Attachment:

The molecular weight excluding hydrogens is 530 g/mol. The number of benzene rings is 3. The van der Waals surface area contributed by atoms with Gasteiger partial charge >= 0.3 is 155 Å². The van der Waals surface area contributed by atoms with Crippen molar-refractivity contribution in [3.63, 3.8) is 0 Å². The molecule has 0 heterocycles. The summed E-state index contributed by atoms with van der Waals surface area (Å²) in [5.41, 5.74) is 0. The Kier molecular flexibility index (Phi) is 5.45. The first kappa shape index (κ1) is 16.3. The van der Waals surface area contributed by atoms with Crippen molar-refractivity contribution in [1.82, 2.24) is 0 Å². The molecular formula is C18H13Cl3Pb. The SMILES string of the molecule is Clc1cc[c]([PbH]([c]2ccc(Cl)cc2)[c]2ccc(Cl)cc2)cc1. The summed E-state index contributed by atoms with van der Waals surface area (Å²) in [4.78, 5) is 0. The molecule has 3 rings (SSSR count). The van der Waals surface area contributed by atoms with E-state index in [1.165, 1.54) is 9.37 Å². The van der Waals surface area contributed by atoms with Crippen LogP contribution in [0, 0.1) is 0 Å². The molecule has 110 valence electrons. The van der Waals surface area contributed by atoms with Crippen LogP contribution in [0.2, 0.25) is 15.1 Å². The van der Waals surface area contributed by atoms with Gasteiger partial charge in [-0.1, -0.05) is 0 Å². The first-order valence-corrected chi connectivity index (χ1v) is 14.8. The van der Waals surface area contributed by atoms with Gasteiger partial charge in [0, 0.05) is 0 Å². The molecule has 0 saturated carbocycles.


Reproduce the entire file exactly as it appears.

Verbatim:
The molecular weight excluding hydrogens is 530 g/mol. The number of benzene rings is 3. The van der Waals surface area contributed by atoms with Gasteiger partial charge >= 0.3 is 155 Å². The van der Waals surface area contributed by atoms with Crippen molar-refractivity contribution in [3.63, 3.8) is 0 Å². The molecule has 0 heterocycles. The summed E-state index contributed by atoms with van der Waals surface area (Å²) in [5.41, 5.74) is 0. The Kier molecular flexibility index (Phi) is 5.45. The first kappa shape index (κ1) is 16.3. The van der Waals surface area contributed by atoms with Crippen molar-refractivity contribution in [1.82, 2.24) is 0 Å². The molecular formula is C18H13Cl3Pb. The SMILES string of the molecule is Clc1cc[c]([PbH]([c]2ccc(Cl)cc2)[c]2ccc(Cl)cc2)cc1. The summed E-state index contributed by atoms with van der Waals surface area (Å²) in [4.78, 5) is 0. The molecule has 3 rings (SSSR count). The van der Waals surface area contributed by atoms with E-state index in [1.165, 1.54) is 9.37 Å². The van der Waals surface area contributed by atoms with Crippen LogP contribution in [0, 0.1) is 0 Å². The molecule has 110 valence electrons. The van der Waals surface area contributed by atoms with Crippen LogP contribution in [0.2, 0.25) is 15.1 Å². The van der Waals surface area contributed by atoms with Gasteiger partial charge in [-0.1, -0.05) is 0 Å². The first-order valence-corrected chi connectivity index (χ1v) is 14.8. The van der Waals surface area contributed by atoms with Gasteiger partial charge in [0, 0.05) is 0 Å². The molecule has 0 saturated carbocycles.